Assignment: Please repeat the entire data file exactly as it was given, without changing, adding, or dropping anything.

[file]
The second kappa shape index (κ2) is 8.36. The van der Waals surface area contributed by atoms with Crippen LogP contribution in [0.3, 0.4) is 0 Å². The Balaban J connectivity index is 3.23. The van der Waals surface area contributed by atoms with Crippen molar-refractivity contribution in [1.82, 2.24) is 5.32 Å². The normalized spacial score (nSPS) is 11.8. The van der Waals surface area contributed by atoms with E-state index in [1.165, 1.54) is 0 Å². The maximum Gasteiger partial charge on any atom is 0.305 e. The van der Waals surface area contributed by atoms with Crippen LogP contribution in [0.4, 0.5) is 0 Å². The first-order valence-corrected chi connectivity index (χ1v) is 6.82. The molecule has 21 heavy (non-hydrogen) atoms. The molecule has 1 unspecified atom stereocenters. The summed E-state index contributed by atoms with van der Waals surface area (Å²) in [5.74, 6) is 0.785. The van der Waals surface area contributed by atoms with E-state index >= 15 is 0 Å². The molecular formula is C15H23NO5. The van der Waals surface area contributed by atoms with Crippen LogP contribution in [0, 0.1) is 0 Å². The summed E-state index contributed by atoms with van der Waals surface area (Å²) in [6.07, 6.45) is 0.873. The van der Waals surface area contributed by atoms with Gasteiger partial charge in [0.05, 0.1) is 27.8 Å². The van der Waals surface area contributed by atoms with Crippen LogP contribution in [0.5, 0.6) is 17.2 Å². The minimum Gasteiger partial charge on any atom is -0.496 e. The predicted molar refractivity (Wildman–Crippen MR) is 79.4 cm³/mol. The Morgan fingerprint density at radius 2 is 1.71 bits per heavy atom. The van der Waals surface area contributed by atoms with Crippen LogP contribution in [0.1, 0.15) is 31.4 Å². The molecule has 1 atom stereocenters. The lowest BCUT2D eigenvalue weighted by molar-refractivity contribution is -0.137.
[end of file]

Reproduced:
The second kappa shape index (κ2) is 8.36. The van der Waals surface area contributed by atoms with Crippen LogP contribution in [0.3, 0.4) is 0 Å². The Balaban J connectivity index is 3.23. The van der Waals surface area contributed by atoms with Crippen molar-refractivity contribution in [1.82, 2.24) is 5.32 Å². The normalized spacial score (nSPS) is 11.8. The van der Waals surface area contributed by atoms with E-state index in [1.165, 1.54) is 0 Å². The maximum Gasteiger partial charge on any atom is 0.305 e. The van der Waals surface area contributed by atoms with Crippen LogP contribution in [0.4, 0.5) is 0 Å². The first-order valence-corrected chi connectivity index (χ1v) is 6.82. The molecule has 21 heavy (non-hydrogen) atoms. The molecule has 1 unspecified atom stereocenters. The summed E-state index contributed by atoms with van der Waals surface area (Å²) in [5.74, 6) is 0.785. The van der Waals surface area contributed by atoms with E-state index >= 15 is 0 Å². The molecular formula is C15H23NO5. The van der Waals surface area contributed by atoms with Crippen LogP contribution in [0, 0.1) is 0 Å². The summed E-state index contributed by atoms with van der Waals surface area (Å²) in [6.07, 6.45) is 0.873. The van der Waals surface area contributed by atoms with Gasteiger partial charge in [0.05, 0.1) is 27.8 Å². The van der Waals surface area contributed by atoms with Crippen LogP contribution in [0.5, 0.6) is 17.2 Å². The minimum Gasteiger partial charge on any atom is -0.496 e. The predicted molar refractivity (Wildman–Crippen MR) is 79.4 cm³/mol. The Morgan fingerprint density at radius 2 is 1.71 bits per heavy atom. The van der Waals surface area contributed by atoms with Crippen LogP contribution in [0.1, 0.15) is 31.4 Å². The molecule has 1 atom stereocenters. The lowest BCUT2D eigenvalue weighted by molar-refractivity contribution is -0.137.